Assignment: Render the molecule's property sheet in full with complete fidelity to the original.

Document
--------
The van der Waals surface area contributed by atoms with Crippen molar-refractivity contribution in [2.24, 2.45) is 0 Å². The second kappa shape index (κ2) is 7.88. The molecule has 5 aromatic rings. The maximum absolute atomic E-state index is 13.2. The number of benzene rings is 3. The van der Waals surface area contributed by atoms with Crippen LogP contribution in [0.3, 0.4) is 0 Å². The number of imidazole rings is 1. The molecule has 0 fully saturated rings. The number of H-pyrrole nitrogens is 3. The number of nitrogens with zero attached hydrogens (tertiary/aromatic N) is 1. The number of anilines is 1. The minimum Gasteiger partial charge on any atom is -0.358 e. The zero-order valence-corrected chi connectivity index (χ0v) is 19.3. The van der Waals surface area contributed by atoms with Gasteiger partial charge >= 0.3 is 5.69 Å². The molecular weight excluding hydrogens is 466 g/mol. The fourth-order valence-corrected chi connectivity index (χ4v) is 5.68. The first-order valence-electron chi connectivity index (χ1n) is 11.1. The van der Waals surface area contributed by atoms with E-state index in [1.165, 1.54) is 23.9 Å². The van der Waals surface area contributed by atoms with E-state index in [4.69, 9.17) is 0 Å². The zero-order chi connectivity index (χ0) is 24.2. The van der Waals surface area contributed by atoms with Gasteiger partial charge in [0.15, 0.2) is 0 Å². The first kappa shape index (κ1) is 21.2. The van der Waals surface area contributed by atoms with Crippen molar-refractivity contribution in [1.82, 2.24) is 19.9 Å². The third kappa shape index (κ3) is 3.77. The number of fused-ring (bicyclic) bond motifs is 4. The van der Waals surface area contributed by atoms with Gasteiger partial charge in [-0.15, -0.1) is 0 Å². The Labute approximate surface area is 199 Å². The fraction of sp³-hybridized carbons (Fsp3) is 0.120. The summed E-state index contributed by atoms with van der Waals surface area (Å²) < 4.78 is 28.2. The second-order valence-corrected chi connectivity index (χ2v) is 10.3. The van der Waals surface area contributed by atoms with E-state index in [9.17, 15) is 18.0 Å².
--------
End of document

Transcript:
The van der Waals surface area contributed by atoms with Crippen molar-refractivity contribution in [2.24, 2.45) is 0 Å². The second kappa shape index (κ2) is 7.88. The molecule has 5 aromatic rings. The maximum absolute atomic E-state index is 13.2. The number of benzene rings is 3. The van der Waals surface area contributed by atoms with Crippen LogP contribution in [0.3, 0.4) is 0 Å². The number of imidazole rings is 1. The molecule has 0 fully saturated rings. The number of H-pyrrole nitrogens is 3. The number of nitrogens with zero attached hydrogens (tertiary/aromatic N) is 1. The number of anilines is 1. The minimum Gasteiger partial charge on any atom is -0.358 e. The zero-order valence-corrected chi connectivity index (χ0v) is 19.3. The van der Waals surface area contributed by atoms with Gasteiger partial charge >= 0.3 is 5.69 Å². The molecular weight excluding hydrogens is 466 g/mol. The fourth-order valence-corrected chi connectivity index (χ4v) is 5.68. The first-order valence-electron chi connectivity index (χ1n) is 11.1. The van der Waals surface area contributed by atoms with E-state index in [1.165, 1.54) is 23.9 Å². The van der Waals surface area contributed by atoms with E-state index in [4.69, 9.17) is 0 Å². The zero-order chi connectivity index (χ0) is 24.2. The van der Waals surface area contributed by atoms with Gasteiger partial charge in [0.15, 0.2) is 0 Å². The first kappa shape index (κ1) is 21.2. The van der Waals surface area contributed by atoms with Crippen molar-refractivity contribution in [1.82, 2.24) is 19.9 Å². The third kappa shape index (κ3) is 3.77. The number of fused-ring (bicyclic) bond motifs is 4. The van der Waals surface area contributed by atoms with Gasteiger partial charge in [-0.15, -0.1) is 0 Å². The Labute approximate surface area is 199 Å². The fraction of sp³-hybridized carbons (Fsp3) is 0.120. The summed E-state index contributed by atoms with van der Waals surface area (Å²) < 4.78 is 28.2. The second-order valence-corrected chi connectivity index (χ2v) is 10.3. The van der Waals surface area contributed by atoms with E-state index in [9.17, 15) is 18.0 Å².